Seyfarth Synopsis: Headlining the number of employment-related bills California legislators introduced by the February 19th deadline are those that would extend COVID-19 Supplemental Paid Sick Leave and provide other leaves and accommodations.

After last year’s pandemic-caused truncation of the 2020 legislative session—in which the governor signed only 372 new laws, the fewest since 1967—many expected the introduction of a large
Continue Reading Legislative Update: Paid Leave and Accommodation Tops 2021 Legislative Year

Seyfarth Synopsis: California’s Department of Fair Employment and Housing released 16 new FAQs regarding the recently enacted Pay Data Reporting Law, previously summarized here. The new FAQs address several key issues, including how to calculate the triggering 100-employee threshold and what the reporting requirements are for employees who work, live, or telecommute inside or outside of California.

Employers have
Continue Reading Asked and Answered: Updates on California’s Pay Data Reporting Law

Seyfarth Synopsis: The California Legislature has passed a series of employment-related bills for Governor Newsom to consider. He has until September 30 to approve or veto these bills, most of which relate to leaves of absence and COVID relief.

Monday, August 31st (or, really, the wee hours of September 1) marked the Legislature’s last day to pass bills to Governor
Continue Reading California Employment Legislative Update: Time for Governor Newsom to Get to Work

Our guest author, Lisa Hart, is a highly-trained double certified coach and member of the International Coach Federation who enjoyed a successful legal career on Wall Street as a litigator for 20+ years. Lisa excels at helping attorneys and other high performers find greater success and satisfaction, personally and professionally.  She can be reached through her website for a complimentary sample session. While her views do not necessarily reflect those of the authors or Seyfarth Shaw LLP, Ms. Hart offers a thoughtful perspective worthy of careful consideration.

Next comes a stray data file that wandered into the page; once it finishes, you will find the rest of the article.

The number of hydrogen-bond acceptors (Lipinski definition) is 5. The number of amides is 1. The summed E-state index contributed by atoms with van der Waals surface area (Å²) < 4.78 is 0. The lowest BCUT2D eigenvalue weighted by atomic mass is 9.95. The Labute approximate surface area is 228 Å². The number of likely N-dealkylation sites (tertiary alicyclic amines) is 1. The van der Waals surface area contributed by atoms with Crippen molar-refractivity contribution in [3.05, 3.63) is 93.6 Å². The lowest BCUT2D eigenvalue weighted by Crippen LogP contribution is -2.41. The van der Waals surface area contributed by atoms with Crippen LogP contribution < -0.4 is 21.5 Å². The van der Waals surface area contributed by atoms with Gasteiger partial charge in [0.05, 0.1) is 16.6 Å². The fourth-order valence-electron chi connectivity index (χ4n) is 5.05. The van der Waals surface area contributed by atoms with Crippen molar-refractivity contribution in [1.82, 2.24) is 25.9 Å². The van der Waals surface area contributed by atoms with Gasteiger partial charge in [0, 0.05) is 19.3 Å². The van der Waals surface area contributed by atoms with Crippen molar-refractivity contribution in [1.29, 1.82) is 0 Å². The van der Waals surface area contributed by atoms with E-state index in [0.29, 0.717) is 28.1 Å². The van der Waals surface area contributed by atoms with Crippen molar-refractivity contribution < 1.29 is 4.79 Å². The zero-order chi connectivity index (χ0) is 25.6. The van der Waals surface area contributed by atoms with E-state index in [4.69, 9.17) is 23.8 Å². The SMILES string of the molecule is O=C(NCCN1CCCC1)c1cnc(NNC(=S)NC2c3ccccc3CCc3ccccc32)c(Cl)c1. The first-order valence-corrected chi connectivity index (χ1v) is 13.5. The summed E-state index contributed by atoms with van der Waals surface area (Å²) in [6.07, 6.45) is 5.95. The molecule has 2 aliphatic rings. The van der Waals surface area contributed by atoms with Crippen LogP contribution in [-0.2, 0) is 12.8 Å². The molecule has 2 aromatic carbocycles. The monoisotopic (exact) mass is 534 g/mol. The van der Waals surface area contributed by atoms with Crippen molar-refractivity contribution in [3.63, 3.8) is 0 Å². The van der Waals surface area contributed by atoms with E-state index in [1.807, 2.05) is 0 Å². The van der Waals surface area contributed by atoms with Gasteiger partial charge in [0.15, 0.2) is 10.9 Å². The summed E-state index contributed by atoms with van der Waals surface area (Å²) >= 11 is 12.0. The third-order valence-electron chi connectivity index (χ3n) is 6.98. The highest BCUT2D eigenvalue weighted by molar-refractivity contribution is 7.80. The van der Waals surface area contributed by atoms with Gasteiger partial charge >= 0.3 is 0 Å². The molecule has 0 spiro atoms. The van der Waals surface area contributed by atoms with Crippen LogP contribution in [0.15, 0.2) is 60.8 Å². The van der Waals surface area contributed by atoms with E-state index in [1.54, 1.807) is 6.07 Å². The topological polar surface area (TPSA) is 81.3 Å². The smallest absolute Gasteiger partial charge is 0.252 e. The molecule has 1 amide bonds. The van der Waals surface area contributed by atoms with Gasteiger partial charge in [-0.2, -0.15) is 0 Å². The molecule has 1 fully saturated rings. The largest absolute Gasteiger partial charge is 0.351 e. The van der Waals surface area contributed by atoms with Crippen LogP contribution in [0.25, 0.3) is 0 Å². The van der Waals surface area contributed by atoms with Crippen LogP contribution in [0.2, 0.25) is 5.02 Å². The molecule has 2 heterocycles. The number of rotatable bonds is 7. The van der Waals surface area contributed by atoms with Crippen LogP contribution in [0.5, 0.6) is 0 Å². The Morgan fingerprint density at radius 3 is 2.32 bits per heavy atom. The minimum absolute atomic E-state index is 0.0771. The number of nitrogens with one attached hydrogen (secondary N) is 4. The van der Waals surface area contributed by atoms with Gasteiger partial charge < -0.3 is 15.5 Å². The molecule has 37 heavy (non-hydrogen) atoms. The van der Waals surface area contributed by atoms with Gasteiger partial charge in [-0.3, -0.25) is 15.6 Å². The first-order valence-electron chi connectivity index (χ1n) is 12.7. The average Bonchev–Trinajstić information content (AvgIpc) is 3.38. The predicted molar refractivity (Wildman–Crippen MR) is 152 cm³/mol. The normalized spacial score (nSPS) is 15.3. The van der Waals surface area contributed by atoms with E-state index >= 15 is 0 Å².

Yahoo!’s recent decision to ban its work-at-home program raised concern for some about the future of telecommuting.  The good news is that most companies offer some sort of work-at-home arrangement because doing so is positively correlated with higher retention rates, lower absenteeism, and greater productivity and employee satisfaction.  Still, working at home can be challenging for both employer and employee.  The following guidelines will help both sides design telecommuting arrangements that are effective, productive and mutually satisfying.

1.    Design a Workable Plan.

Employees: You need to meet professional responsibilities and goals.  Consider what support elements you need in place in order to do that.  What are your employer’s expectations and needs?  Are there weekly meetings that you’ll need to attend in person?  Don’t commit to an arrangement that you know you’ll have difficulty sustaining. 
Employers:  Depending on your company’s size, consider telecommuting guidelines and/or policies for the sake of ease, managing  expectations and ensuring consistency in approach.


Continue Reading Making Working from Home “Workable”

What’s the latest in telecommuting?  If you have many employees who rely on their ability to work from home, you probably were interested to hear of a change in trend in telecommuting.  Yahoo! CEO Marissa Mayer caused an uproar when it was leaked to the public that the company’s “work-from-home” policy was being revoked.  People seemed shocked that such a


Continue Reading So I Have to Get Dressed and Come to Work? The “Work-at-Home” Debate Continues, but What About “Reasonable Accommodation” Obligations?